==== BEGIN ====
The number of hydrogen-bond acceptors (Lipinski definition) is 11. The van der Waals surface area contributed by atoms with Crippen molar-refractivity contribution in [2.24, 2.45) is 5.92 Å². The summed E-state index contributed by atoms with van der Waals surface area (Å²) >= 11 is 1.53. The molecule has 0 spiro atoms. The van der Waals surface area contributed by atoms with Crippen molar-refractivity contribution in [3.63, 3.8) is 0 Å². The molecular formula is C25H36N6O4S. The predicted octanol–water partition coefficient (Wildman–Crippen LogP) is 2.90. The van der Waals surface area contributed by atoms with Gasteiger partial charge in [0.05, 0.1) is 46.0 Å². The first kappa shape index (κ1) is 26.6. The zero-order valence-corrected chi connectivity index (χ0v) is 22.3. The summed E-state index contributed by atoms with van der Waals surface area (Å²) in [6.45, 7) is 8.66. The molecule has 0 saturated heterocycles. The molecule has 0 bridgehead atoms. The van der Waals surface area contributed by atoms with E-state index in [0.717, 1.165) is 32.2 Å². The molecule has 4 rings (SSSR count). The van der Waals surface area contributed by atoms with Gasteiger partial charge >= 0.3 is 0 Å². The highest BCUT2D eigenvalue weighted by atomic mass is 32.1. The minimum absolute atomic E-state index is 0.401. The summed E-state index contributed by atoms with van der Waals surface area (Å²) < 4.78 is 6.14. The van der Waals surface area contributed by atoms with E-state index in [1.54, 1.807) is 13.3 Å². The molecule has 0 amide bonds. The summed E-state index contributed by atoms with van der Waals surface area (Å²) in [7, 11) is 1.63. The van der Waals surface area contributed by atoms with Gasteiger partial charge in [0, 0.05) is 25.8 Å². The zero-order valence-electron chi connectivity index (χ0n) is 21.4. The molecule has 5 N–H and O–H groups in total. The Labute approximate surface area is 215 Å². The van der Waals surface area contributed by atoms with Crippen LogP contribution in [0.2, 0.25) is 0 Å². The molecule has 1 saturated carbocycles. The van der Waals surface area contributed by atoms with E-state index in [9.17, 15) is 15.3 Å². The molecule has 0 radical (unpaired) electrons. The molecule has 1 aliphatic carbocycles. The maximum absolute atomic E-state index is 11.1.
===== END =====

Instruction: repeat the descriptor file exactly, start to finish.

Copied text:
The number of hydrogen-bond acceptors (Lipinski definition) is 11. The van der Waals surface area contributed by atoms with Crippen molar-refractivity contribution in [2.24, 2.45) is 5.92 Å². The summed E-state index contributed by atoms with van der Waals surface area (Å²) >= 11 is 1.53. The molecule has 0 spiro atoms. The van der Waals surface area contributed by atoms with Crippen molar-refractivity contribution in [3.63, 3.8) is 0 Å². The molecular formula is C25H36N6O4S. The predicted octanol–water partition coefficient (Wildman–Crippen LogP) is 2.90. The van der Waals surface area contributed by atoms with Gasteiger partial charge in [0.05, 0.1) is 46.0 Å². The first kappa shape index (κ1) is 26.6. The zero-order valence-corrected chi connectivity index (χ0v) is 22.3. The summed E-state index contributed by atoms with van der Waals surface area (Å²) in [6.45, 7) is 8.66. The molecule has 0 saturated heterocycles. The molecule has 0 bridgehead atoms. The van der Waals surface area contributed by atoms with E-state index in [0.717, 1.165) is 32.2 Å². The molecule has 4 rings (SSSR count). The van der Waals surface area contributed by atoms with Gasteiger partial charge >= 0.3 is 0 Å². The highest BCUT2D eigenvalue weighted by atomic mass is 32.1. The minimum absolute atomic E-state index is 0.401. The summed E-state index contributed by atoms with van der Waals surface area (Å²) < 4.78 is 6.14. The van der Waals surface area contributed by atoms with E-state index in [1.54, 1.807) is 13.3 Å². The molecule has 0 amide bonds. The summed E-state index contributed by atoms with van der Waals surface area (Å²) in [7, 11) is 1.63. The van der Waals surface area contributed by atoms with Gasteiger partial charge in [0, 0.05) is 25.8 Å². The zero-order valence-electron chi connectivity index (χ0n) is 21.4. The molecule has 5 N–H and O–H groups in total. The Labute approximate surface area is 215 Å². The van der Waals surface area contributed by atoms with Crippen LogP contribution in [0.2, 0.25) is 0 Å². The molecule has 1 saturated carbocycles. The van der Waals surface area contributed by atoms with E-state index in [9.17, 15) is 15.3 Å². The molecule has 0 radical (unpaired) electrons. The molecule has 1 aliphatic carbocycles. The maximum absolute atomic E-state index is 11.1.